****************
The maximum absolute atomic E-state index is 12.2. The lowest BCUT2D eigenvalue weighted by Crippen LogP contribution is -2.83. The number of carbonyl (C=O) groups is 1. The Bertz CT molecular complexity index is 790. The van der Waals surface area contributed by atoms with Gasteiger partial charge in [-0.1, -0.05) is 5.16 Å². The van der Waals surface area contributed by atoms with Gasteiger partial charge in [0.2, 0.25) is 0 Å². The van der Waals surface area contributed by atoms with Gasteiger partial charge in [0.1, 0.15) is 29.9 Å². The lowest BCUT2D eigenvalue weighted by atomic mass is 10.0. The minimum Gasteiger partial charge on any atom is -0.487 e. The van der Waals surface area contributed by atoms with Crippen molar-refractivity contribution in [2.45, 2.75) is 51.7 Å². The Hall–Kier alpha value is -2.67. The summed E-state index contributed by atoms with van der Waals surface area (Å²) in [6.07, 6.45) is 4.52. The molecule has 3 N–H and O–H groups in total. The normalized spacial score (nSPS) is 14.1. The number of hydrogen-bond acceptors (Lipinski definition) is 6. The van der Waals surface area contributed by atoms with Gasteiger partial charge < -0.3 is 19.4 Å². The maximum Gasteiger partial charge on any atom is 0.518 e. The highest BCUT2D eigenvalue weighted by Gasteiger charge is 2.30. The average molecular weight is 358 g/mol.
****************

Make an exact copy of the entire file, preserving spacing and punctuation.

The maximum absolute atomic E-state index is 12.2. The lowest BCUT2D eigenvalue weighted by Crippen LogP contribution is -2.83. The number of carbonyl (C=O) groups is 1. The Bertz CT molecular complexity index is 790. The van der Waals surface area contributed by atoms with Gasteiger partial charge in [-0.1, -0.05) is 5.16 Å². The van der Waals surface area contributed by atoms with Gasteiger partial charge in [0.2, 0.25) is 0 Å². The van der Waals surface area contributed by atoms with Gasteiger partial charge in [0.1, 0.15) is 29.9 Å². The lowest BCUT2D eigenvalue weighted by atomic mass is 10.0. The minimum Gasteiger partial charge on any atom is -0.487 e. The van der Waals surface area contributed by atoms with Crippen molar-refractivity contribution in [2.45, 2.75) is 51.7 Å². The Hall–Kier alpha value is -2.67. The summed E-state index contributed by atoms with van der Waals surface area (Å²) in [6.07, 6.45) is 4.52. The molecule has 3 N–H and O–H groups in total. The normalized spacial score (nSPS) is 14.1. The number of hydrogen-bond acceptors (Lipinski definition) is 6. The van der Waals surface area contributed by atoms with Gasteiger partial charge < -0.3 is 19.4 Å². The maximum Gasteiger partial charge on any atom is 0.518 e. The highest BCUT2D eigenvalue weighted by Gasteiger charge is 2.30. The average molecular weight is 358 g/mol.